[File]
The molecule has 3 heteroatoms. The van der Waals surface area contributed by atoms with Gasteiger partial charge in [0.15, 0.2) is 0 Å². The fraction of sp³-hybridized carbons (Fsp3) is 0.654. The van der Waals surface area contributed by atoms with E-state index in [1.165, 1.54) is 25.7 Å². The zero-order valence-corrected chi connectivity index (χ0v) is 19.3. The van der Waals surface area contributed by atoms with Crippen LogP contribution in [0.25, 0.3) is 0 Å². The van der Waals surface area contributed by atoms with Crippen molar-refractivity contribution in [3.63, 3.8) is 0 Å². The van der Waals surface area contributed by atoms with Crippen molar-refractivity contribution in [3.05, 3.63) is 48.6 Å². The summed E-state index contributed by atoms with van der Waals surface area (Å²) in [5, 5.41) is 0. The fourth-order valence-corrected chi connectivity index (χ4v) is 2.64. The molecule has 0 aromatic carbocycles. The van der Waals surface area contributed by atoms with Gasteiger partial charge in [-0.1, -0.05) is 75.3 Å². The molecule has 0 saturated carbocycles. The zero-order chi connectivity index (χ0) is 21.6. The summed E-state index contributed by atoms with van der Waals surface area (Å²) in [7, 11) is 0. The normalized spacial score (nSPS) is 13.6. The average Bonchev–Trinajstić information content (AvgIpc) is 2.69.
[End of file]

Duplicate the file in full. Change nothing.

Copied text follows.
The molecule has 3 heteroatoms. The van der Waals surface area contributed by atoms with Gasteiger partial charge in [0.15, 0.2) is 0 Å². The fraction of sp³-hybridized carbons (Fsp3) is 0.654. The van der Waals surface area contributed by atoms with E-state index in [1.165, 1.54) is 25.7 Å². The zero-order valence-corrected chi connectivity index (χ0v) is 19.3. The van der Waals surface area contributed by atoms with Crippen LogP contribution in [0.25, 0.3) is 0 Å². The van der Waals surface area contributed by atoms with Crippen molar-refractivity contribution in [3.63, 3.8) is 0 Å². The van der Waals surface area contributed by atoms with Crippen molar-refractivity contribution in [3.05, 3.63) is 48.6 Å². The summed E-state index contributed by atoms with van der Waals surface area (Å²) in [5, 5.41) is 0. The fourth-order valence-corrected chi connectivity index (χ4v) is 2.64. The molecule has 0 aromatic carbocycles. The van der Waals surface area contributed by atoms with Gasteiger partial charge in [-0.1, -0.05) is 75.3 Å². The molecule has 0 saturated carbocycles. The zero-order chi connectivity index (χ0) is 21.6. The summed E-state index contributed by atoms with van der Waals surface area (Å²) in [7, 11) is 0. The normalized spacial score (nSPS) is 13.6. The average Bonchev–Trinajstić information content (AvgIpc) is 2.69.